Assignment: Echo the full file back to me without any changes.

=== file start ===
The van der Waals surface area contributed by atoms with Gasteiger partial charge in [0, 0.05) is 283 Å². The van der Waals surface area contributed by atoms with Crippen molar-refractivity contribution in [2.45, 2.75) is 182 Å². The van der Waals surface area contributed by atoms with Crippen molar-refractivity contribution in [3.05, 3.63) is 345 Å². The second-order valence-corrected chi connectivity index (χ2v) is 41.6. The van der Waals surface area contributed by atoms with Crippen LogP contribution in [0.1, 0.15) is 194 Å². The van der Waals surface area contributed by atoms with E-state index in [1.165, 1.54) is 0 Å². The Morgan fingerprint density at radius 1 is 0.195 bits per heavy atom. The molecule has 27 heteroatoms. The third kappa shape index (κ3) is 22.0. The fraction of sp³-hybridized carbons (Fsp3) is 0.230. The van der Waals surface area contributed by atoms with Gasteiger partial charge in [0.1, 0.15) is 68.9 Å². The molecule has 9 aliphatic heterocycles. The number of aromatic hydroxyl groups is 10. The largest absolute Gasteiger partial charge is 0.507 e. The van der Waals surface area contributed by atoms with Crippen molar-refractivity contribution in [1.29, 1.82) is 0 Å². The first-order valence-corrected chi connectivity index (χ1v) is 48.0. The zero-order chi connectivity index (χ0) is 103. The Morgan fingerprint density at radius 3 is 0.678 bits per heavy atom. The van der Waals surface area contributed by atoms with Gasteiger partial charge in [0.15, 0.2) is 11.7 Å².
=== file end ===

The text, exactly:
The van der Waals surface area contributed by atoms with Gasteiger partial charge in [0, 0.05) is 283 Å². The van der Waals surface area contributed by atoms with Crippen molar-refractivity contribution in [2.45, 2.75) is 182 Å². The van der Waals surface area contributed by atoms with Crippen molar-refractivity contribution in [3.05, 3.63) is 345 Å². The second-order valence-corrected chi connectivity index (χ2v) is 41.6. The van der Waals surface area contributed by atoms with Crippen LogP contribution in [0.1, 0.15) is 194 Å². The van der Waals surface area contributed by atoms with E-state index in [1.165, 1.54) is 0 Å². The Morgan fingerprint density at radius 1 is 0.195 bits per heavy atom. The molecule has 27 heteroatoms. The third kappa shape index (κ3) is 22.0. The fraction of sp³-hybridized carbons (Fsp3) is 0.230. The van der Waals surface area contributed by atoms with Gasteiger partial charge in [0.1, 0.15) is 68.9 Å². The molecule has 9 aliphatic heterocycles. The number of aromatic hydroxyl groups is 10. The largest absolute Gasteiger partial charge is 0.507 e. The van der Waals surface area contributed by atoms with Crippen molar-refractivity contribution in [1.29, 1.82) is 0 Å². The first-order valence-corrected chi connectivity index (χ1v) is 48.0. The zero-order chi connectivity index (χ0) is 103. The Morgan fingerprint density at radius 3 is 0.678 bits per heavy atom. The van der Waals surface area contributed by atoms with Gasteiger partial charge in [0.15, 0.2) is 11.7 Å².